Project highlights

  • Atmospheric chemical modelling of Net Zero impacts on air quality in UK Cities
  • Assessment of present-day and future air quality levels and health impacts
  • Quantify climate and air-quality synergies to optimise policy choices


Poor air quality is responsible for 36,000 premature deaths each year in the UK.  NO2 levels in major UK cities exceed current government air quality limits, and are significantly more polluted than newly updated World Health Organisation (WHO) guidelines.  However, Net Zero policies – notably relating to electric vehicle use, changes to power generation and home heating – will have significant air quality co-benefits.  These will affect NO2 and PM levels differently, and benefit local communities differently – depending on the spatial scale of emissions changes and the atmospheric processing.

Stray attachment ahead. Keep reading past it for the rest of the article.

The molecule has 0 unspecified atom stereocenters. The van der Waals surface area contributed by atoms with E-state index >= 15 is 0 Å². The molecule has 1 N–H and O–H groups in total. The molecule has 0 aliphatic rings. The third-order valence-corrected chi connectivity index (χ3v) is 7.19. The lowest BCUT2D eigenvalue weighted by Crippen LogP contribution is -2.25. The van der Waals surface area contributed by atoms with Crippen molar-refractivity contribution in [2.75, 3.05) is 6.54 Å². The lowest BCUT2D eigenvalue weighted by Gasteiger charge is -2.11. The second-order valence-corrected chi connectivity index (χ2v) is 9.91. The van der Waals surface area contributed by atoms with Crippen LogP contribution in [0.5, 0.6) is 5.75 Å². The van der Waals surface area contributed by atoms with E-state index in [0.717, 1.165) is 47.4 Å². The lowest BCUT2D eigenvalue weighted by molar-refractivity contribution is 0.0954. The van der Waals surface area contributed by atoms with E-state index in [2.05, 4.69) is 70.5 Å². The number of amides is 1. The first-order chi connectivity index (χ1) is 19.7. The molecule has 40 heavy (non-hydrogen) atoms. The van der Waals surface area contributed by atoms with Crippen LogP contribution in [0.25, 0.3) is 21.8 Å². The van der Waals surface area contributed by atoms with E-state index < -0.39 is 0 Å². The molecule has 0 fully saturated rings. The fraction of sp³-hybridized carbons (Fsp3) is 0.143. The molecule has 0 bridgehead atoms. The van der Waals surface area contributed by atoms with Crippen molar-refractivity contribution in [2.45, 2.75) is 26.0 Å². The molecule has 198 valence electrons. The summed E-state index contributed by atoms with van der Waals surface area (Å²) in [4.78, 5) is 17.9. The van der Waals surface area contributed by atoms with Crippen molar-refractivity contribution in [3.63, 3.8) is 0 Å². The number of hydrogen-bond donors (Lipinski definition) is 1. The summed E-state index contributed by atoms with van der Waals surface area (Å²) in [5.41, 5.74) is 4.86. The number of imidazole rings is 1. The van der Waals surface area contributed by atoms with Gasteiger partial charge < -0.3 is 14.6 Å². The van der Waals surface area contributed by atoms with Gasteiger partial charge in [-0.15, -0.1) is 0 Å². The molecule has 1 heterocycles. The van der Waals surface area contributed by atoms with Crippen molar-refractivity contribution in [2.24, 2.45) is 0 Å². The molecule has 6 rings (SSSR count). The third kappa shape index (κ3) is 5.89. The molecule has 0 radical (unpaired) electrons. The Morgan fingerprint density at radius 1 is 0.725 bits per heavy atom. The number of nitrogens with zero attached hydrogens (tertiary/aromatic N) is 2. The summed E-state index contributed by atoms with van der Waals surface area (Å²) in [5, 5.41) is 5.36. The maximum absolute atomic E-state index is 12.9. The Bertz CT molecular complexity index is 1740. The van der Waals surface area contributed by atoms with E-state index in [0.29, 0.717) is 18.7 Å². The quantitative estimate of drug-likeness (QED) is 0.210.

The aim of this project is to quantify the Net Zero Air Quality – Climate Change co-benefits, and to assess the potential for these to provide a pathway for attainment of the World Health Organisation air quality guidelines, in the context of interventions such as Clean Air Zones.  The focus will be upon NO2, O3, PM2.5, and on nanoparticles in urban areas – an emerging health priority.  A secondary aim is to assess which communities will benefit from cleaner air – how the air quality benefits may correlate with measures of affluence, or of deprivation.  The results from the project will inform policy development to reduce environmental health inequality.

This project is offered as a CASE studentship with Birmingham City Council, who will provide additional support, supervision, data access and a financial supplement to the studentship award.  The project will combine development of future air quality emissions predictions (drawn from Net Zero plans), air quality modelling using an existing detailed atmospheric chemistry model of the city, and integrating the resulting air quality predictions with other datasets (e.g. indices of multiple deprivation).  While the project will focus on the use of Birmingham as an example, the methodology should be applicable widely.